FBI sent alert about gunman before Texas shooting
The FBI had warned Texas officials several hours before a provocative Prophet Muhammad cartoon contest that a suspected extremist could show up at the event.
But FBI Director James Comey said on Thursday the agency had no indication that the attack on Sunday was planned.
Elton Simpson and Nadir Soofi were shot dead after they fired on a guard.
Simpson, who had social media ties to Islamic State, had alluded to an attack on Twitter.
US authorities have said Simpson had been under surveillance since 2006 and was convicted in 2010 for lying about plans to go to Somalia. Soofi was Simpson's roommate and had not been previous tied to terrorism.
The incident on Sunday unfolded when a car drove into the car park of the Curtis Culwell Center in Garland, a city near Dallas, where a Muhammad Art Exhibit organised by the controversial American Freedom Defense Initiative (AFDI) was being held.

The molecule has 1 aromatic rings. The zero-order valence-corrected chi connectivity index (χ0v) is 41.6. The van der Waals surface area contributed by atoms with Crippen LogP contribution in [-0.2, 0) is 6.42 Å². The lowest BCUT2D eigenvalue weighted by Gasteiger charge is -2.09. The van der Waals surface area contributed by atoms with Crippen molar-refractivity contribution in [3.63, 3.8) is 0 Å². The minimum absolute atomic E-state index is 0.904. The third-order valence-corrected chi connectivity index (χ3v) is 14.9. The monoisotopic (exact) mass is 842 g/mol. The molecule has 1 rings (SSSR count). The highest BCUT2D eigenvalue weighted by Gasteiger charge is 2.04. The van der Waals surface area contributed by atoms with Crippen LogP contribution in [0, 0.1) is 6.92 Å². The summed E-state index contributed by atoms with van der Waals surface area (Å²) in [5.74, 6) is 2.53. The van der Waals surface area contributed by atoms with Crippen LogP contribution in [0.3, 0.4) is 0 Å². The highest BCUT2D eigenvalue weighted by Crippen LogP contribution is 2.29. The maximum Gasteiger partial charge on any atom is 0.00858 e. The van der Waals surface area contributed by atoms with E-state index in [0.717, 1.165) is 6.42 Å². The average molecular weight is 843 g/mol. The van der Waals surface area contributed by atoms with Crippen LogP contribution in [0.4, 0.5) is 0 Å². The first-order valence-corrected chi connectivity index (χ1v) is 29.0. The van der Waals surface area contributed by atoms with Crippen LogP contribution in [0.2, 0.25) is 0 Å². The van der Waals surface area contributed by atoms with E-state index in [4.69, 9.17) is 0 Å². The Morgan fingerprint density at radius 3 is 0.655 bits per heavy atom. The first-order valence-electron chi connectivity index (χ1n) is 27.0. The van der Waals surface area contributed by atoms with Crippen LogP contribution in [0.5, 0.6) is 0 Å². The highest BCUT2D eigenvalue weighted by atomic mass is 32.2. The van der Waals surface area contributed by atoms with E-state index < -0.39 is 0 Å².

Simpson and Soofi - both Phoenix residents - wounded a security guard before they were killed.
The conference included a contest that offered a $10,000 (£6,600) prize for a cartoon of the Prophet Muhammad. Depictions of the Prophet are offensive to many Muslims.
The FBI director said the attempted attack highlights the danger of home-grown extremists, who can gain inspiration and expertise from overseas militants via social media.
"The siren song sits in the pockets, on the mobile phones, of the people who are followers on Twitter," Mr Comey said. "It's almost as if there's a devil sitting on the shoulder, saying, `Kill! Kill! Kill! Kill!' all day long."
Mr Comey also spoke of differentiating those who talk of attacks online and those who will actually carry out violence.
"I know there are other Elton Simpsons out there," he said.